5. What recent assessment she has made of the effect of the Government’s welfare reforms on Northern Ireland. (901227)
8. What recent assessment she has made of the effect of the Government’s welfare reforms on Northern Ireland. (901230)
When fully implemented, the introduction of universal credit will make over 3 million low to middle-income households in Northern Ireland and the rest of the UK better off. These reforms will ensure work always pays and help lift people out of poverty by helping them into work.
First, I do not recognise the figure that the hon. Lady has used, although I am sure that it has been put out by Labour party headquarters. As I have said in answer to previous questions, the way in which we can help people to prosper in Northern Ireland, as we all want, is to improve the economy and to get people into well-paid work. That is what we are doing. We are rebalancing the economy away from the disproportionate number of public sector employees in Northern Ireland. Currently, 30% of people in Northern Ireland are employed in the public sector whereas in the rest of the United Kingdom the figure is only 20%.
Some 32,000 households in Northern Ireland are affected by the bedroom tax. Although existing tenants are exempt, new tenants will be hit by the fact that the vast majority of social housing in Northern Ireland has three bedrooms or more. Is that not just another example of how the bedroom tax is unworkable? It is costing more money than it saves and should be abolished in Northern Ireland and in the rest of the UK.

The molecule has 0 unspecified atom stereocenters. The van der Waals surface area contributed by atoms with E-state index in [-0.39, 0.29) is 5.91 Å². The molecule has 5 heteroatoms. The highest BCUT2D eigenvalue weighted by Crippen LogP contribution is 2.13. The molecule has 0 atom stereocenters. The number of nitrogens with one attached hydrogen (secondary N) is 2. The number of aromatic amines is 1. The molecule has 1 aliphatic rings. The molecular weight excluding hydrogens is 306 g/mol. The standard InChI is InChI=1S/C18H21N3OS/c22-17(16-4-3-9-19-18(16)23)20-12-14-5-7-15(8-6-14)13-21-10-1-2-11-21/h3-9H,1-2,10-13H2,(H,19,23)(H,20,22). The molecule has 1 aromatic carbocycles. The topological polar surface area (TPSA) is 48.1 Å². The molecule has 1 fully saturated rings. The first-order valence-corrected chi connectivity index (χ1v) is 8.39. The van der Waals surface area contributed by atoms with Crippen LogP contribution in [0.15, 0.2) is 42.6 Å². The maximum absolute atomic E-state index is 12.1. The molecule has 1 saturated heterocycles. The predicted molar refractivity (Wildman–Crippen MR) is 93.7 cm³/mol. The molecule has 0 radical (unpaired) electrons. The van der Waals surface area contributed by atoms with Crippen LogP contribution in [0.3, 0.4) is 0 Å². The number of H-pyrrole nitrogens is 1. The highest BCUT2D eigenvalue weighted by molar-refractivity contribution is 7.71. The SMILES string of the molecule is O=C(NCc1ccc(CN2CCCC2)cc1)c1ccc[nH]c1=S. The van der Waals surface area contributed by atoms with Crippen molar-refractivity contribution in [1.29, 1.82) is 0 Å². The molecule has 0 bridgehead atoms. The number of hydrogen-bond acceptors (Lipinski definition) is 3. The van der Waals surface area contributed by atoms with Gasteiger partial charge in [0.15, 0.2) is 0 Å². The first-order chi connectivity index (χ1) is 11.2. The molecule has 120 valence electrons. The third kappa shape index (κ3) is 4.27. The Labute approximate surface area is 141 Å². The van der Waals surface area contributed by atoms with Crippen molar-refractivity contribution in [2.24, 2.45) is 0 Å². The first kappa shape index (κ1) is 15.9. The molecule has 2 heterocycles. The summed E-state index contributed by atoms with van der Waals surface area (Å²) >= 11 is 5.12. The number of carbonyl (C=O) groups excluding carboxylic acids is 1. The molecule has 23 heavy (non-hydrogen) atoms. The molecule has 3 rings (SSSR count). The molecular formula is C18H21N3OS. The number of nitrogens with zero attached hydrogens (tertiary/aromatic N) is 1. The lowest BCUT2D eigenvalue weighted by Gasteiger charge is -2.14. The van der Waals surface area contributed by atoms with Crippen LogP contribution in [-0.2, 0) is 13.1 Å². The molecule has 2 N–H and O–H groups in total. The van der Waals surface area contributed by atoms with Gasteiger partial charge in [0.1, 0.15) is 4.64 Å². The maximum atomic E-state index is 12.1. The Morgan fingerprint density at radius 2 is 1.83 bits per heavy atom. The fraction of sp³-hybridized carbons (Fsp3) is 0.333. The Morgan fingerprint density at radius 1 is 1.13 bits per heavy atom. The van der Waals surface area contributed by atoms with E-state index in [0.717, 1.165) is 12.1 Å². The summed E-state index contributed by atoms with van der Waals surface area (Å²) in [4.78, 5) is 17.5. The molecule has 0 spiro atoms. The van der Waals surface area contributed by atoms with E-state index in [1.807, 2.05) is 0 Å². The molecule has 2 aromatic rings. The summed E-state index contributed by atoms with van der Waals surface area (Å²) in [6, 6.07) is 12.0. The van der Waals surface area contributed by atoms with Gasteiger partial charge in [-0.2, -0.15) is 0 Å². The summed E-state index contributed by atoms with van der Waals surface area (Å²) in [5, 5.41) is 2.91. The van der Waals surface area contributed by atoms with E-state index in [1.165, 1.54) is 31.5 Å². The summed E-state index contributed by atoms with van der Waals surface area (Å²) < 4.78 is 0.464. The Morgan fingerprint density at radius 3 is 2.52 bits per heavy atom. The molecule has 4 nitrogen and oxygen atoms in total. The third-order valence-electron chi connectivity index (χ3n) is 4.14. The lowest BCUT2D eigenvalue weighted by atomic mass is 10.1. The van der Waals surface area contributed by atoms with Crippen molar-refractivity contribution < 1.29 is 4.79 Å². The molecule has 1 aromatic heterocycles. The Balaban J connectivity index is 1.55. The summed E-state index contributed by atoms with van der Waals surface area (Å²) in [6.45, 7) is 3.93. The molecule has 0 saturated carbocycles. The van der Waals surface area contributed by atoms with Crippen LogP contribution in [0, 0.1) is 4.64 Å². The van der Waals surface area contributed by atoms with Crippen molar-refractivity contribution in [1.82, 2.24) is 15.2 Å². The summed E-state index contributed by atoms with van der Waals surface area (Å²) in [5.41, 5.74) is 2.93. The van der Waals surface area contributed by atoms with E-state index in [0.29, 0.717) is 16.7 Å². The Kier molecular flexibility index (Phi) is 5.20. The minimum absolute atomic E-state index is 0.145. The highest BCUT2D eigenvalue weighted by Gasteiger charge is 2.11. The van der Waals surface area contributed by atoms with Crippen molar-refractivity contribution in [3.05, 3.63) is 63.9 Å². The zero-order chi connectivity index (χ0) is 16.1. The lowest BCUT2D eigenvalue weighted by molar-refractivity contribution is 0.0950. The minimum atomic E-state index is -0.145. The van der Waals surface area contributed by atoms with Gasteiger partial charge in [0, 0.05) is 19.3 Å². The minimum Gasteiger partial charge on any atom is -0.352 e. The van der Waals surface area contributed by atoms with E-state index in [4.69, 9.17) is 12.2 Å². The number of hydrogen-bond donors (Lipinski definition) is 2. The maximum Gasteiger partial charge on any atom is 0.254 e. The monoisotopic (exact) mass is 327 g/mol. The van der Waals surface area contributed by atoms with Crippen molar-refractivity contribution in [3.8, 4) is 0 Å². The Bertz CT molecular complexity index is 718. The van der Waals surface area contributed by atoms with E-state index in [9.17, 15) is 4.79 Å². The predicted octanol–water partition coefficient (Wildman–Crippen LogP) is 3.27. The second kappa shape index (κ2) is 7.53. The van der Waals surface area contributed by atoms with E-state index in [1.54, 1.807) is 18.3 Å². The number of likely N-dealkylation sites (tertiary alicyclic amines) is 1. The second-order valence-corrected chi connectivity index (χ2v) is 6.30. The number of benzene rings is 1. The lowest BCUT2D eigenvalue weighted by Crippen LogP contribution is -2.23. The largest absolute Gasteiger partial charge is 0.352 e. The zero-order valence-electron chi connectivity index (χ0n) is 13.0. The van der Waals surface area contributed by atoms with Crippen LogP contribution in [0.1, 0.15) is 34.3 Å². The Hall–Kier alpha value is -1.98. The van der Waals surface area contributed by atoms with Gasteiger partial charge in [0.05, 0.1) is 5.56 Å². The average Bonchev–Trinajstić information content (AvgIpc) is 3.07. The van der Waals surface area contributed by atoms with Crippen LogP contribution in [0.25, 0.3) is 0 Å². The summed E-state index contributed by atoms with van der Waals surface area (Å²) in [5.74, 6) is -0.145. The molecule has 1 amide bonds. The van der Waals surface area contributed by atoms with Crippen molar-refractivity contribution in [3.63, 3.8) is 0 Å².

The purpose of social housing is to help those who cannot afford their own housing, which I welcome. However, I am sure that the hon. Gentleman would like to discuss with his constituents and, indeed, the people of Northern Ireland whether the general taxpayer should pay for unnecessary housing for people who do not use it. That is why we are ending the spare room subsidy and that, I think, is supported by the people of Northern Ireland as well as the rest of the United Kingdom. I suspect that the hon. Gentleman might find that he is on the wrong side of the argument with his constituents.
But does the Minister of State not accept that if what was termed the “bedroom tax” here on the mainland was introduced in Northern Ireland, it would cause rent arrears to rocket, cause havoc across settled communities and increase already high levels of poverty?
I am afraid that I do not entirely accept that. I do not think the hon. Gentleman is right. I know that the Northern Ireland Executive are considering, through the discretionary housing payments, having a transitional period, which is sensible. If he asks his constituents in Northern Ireland whether they believe that the general taxpayer should support extra accommodation for people in social housing, he will find that most of them do not.
13. Does the Minister agree with the Minister of State, Department for Work and Pensions, the hon. Member for Hemel Hempstead (Mike Penning) that Northern Ireland is getting the best deal on welfare when changes could potentially take £450 million a year out of vulnerable people’s—[Interruption.] (901237)
I agree with commentators in Northern Ireland, including the Belfast Telegraph, which stated:
“Quite simply, we cannot pretend that we can have it both ways; that we can continue to benefit from the Treasury—we get back more than we raise in taxes—while people in other parts of the UK suffer from the reforms.”
These are necessary welfare reforms across the United Kingdom. We support them and I think the hon. Gentleman will find that his constituents support them, too—[Interruption.]